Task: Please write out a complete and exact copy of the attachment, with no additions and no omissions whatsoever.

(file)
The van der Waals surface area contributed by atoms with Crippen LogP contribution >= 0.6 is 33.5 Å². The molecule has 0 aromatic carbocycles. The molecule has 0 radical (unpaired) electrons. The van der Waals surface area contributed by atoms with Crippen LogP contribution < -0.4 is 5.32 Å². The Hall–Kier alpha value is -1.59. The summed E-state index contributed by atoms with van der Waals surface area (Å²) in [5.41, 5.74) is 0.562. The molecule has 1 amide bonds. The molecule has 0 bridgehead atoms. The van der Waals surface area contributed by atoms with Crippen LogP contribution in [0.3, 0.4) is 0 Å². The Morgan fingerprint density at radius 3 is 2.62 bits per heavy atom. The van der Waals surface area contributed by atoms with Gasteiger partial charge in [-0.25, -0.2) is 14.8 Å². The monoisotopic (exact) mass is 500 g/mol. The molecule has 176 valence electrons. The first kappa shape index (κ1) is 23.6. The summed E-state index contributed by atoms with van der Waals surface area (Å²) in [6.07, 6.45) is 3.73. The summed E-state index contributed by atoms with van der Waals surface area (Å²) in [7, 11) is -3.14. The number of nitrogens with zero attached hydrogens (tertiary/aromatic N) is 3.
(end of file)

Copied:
The van der Waals surface area contributed by atoms with Crippen LogP contribution >= 0.6 is 33.5 Å². The molecule has 0 aromatic carbocycles. The molecule has 0 radical (unpaired) electrons. The van der Waals surface area contributed by atoms with Crippen LogP contribution < -0.4 is 5.32 Å². The Hall–Kier alpha value is -1.59. The summed E-state index contributed by atoms with van der Waals surface area (Å²) in [5.41, 5.74) is 0.562. The molecule has 1 amide bonds. The molecule has 0 bridgehead atoms. The van der Waals surface area contributed by atoms with Crippen LogP contribution in [0.3, 0.4) is 0 Å². The Morgan fingerprint density at radius 3 is 2.62 bits per heavy atom. The van der Waals surface area contributed by atoms with Gasteiger partial charge in [-0.25, -0.2) is 14.8 Å². The monoisotopic (exact) mass is 500 g/mol. The molecule has 176 valence electrons. The first kappa shape index (κ1) is 23.6. The summed E-state index contributed by atoms with van der Waals surface area (Å²) in [6.07, 6.45) is 3.73. The summed E-state index contributed by atoms with van der Waals surface area (Å²) in [7, 11) is -3.14. The number of nitrogens with zero attached hydrogens (tertiary/aromatic N) is 3.